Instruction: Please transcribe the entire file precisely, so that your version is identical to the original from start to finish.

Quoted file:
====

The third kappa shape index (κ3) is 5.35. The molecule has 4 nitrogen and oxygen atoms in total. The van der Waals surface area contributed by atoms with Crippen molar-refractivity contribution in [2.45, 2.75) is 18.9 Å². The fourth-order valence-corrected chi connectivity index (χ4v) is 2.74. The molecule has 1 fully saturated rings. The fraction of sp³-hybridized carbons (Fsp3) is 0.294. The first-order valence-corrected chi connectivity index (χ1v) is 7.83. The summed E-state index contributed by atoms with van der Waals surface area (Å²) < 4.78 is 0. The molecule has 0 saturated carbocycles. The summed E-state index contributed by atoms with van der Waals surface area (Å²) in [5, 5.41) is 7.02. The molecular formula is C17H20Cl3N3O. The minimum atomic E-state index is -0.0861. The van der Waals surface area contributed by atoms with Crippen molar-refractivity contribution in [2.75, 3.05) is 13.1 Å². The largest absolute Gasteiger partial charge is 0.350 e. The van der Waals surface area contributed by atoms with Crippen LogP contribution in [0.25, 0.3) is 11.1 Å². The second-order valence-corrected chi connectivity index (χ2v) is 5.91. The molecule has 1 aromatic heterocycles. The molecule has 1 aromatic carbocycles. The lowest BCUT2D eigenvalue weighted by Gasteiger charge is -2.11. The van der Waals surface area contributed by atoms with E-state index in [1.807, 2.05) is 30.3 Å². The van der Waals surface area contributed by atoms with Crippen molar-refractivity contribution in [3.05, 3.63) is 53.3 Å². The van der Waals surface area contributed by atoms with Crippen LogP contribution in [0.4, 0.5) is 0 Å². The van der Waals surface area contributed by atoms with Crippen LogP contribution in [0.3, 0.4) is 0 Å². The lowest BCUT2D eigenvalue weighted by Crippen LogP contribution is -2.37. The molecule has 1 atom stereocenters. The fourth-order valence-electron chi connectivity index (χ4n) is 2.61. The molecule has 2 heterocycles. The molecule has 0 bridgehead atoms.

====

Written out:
The third kappa shape index (κ3) is 5.35. The molecule has 4 nitrogen and oxygen atoms in total. The van der Waals surface area contributed by atoms with Crippen molar-refractivity contribution in [2.45, 2.75) is 18.9 Å². The fourth-order valence-corrected chi connectivity index (χ4v) is 2.74. The molecule has 1 fully saturated rings. The fraction of sp³-hybridized carbons (Fsp3) is 0.294. The first-order valence-corrected chi connectivity index (χ1v) is 7.83. The summed E-state index contributed by atoms with van der Waals surface area (Å²) < 4.78 is 0. The molecule has 0 saturated carbocycles. The summed E-state index contributed by atoms with van der Waals surface area (Å²) in [5, 5.41) is 7.02. The molecular formula is C17H20Cl3N3O. The minimum atomic E-state index is -0.0861. The van der Waals surface area contributed by atoms with Crippen molar-refractivity contribution in [2.75, 3.05) is 13.1 Å². The largest absolute Gasteiger partial charge is 0.350 e. The van der Waals surface area contributed by atoms with Crippen LogP contribution in [0.25, 0.3) is 11.1 Å². The second-order valence-corrected chi connectivity index (χ2v) is 5.91. The molecule has 1 aromatic heterocycles. The molecule has 1 aromatic carbocycles. The lowest BCUT2D eigenvalue weighted by Gasteiger charge is -2.11. The van der Waals surface area contributed by atoms with E-state index in [1.807, 2.05) is 30.3 Å². The van der Waals surface area contributed by atoms with Crippen molar-refractivity contribution in [3.05, 3.63) is 53.3 Å². The van der Waals surface area contributed by atoms with Crippen LogP contribution in [0.4, 0.5) is 0 Å². The van der Waals surface area contributed by atoms with Crippen LogP contribution in [0.3, 0.4) is 0 Å². The lowest BCUT2D eigenvalue weighted by Crippen LogP contribution is -2.37. The molecule has 1 atom stereocenters. The fourth-order valence-electron chi connectivity index (χ4n) is 2.61. The molecule has 2 heterocycles. The molecule has 0 bridgehead atoms.